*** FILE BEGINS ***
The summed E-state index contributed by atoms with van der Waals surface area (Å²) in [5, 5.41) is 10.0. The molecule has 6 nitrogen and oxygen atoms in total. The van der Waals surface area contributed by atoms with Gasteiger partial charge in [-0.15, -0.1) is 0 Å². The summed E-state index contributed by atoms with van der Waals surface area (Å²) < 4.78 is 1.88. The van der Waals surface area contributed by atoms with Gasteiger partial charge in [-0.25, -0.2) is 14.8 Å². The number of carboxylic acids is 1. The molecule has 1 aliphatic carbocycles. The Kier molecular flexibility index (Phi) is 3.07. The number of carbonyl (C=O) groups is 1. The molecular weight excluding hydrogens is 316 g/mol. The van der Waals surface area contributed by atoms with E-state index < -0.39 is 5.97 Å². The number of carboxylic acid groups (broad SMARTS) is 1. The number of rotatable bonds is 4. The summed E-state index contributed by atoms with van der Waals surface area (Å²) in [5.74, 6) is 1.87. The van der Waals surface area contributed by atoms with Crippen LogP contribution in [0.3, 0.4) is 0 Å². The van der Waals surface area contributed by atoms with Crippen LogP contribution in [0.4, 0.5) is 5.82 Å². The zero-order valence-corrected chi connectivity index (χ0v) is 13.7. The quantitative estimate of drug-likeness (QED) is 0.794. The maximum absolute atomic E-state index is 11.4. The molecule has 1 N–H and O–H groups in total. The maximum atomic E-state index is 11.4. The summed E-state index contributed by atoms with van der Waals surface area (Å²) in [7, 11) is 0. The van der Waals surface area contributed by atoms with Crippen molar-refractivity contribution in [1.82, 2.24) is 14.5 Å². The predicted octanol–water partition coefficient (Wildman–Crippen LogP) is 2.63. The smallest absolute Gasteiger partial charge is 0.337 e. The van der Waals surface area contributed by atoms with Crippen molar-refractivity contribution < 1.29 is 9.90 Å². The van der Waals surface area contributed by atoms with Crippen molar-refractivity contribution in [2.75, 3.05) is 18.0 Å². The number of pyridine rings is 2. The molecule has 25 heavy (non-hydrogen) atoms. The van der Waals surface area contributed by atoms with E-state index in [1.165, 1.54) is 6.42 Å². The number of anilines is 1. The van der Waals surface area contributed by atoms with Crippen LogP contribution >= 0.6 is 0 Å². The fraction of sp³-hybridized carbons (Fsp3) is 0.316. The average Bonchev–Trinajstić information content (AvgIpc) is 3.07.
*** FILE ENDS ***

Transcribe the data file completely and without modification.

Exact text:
The summed E-state index contributed by atoms with van der Waals surface area (Å²) in [5, 5.41) is 10.0. The molecule has 6 nitrogen and oxygen atoms in total. The van der Waals surface area contributed by atoms with Gasteiger partial charge in [-0.15, -0.1) is 0 Å². The summed E-state index contributed by atoms with van der Waals surface area (Å²) < 4.78 is 1.88. The van der Waals surface area contributed by atoms with Gasteiger partial charge in [-0.25, -0.2) is 14.8 Å². The number of carboxylic acids is 1. The molecule has 1 aliphatic carbocycles. The Kier molecular flexibility index (Phi) is 3.07. The number of carbonyl (C=O) groups is 1. The molecular weight excluding hydrogens is 316 g/mol. The van der Waals surface area contributed by atoms with E-state index < -0.39 is 5.97 Å². The number of carboxylic acid groups (broad SMARTS) is 1. The number of rotatable bonds is 4. The summed E-state index contributed by atoms with van der Waals surface area (Å²) in [5.74, 6) is 1.87. The van der Waals surface area contributed by atoms with Crippen LogP contribution in [0.3, 0.4) is 0 Å². The van der Waals surface area contributed by atoms with Crippen LogP contribution in [0.4, 0.5) is 5.82 Å². The zero-order valence-corrected chi connectivity index (χ0v) is 13.7. The quantitative estimate of drug-likeness (QED) is 0.794. The maximum absolute atomic E-state index is 11.4. The molecule has 1 N–H and O–H groups in total. The maximum atomic E-state index is 11.4. The summed E-state index contributed by atoms with van der Waals surface area (Å²) in [7, 11) is 0. The van der Waals surface area contributed by atoms with Crippen molar-refractivity contribution in [1.82, 2.24) is 14.5 Å². The predicted octanol–water partition coefficient (Wildman–Crippen LogP) is 2.63. The smallest absolute Gasteiger partial charge is 0.337 e. The van der Waals surface area contributed by atoms with Crippen molar-refractivity contribution < 1.29 is 9.90 Å². The van der Waals surface area contributed by atoms with Crippen molar-refractivity contribution in [2.75, 3.05) is 18.0 Å². The number of pyridine rings is 2. The molecule has 25 heavy (non-hydrogen) atoms. The van der Waals surface area contributed by atoms with E-state index in [1.165, 1.54) is 6.42 Å². The number of anilines is 1. The van der Waals surface area contributed by atoms with Crippen LogP contribution >= 0.6 is 0 Å². The fraction of sp³-hybridized carbons (Fsp3) is 0.316. The average Bonchev–Trinajstić information content (AvgIpc) is 3.07.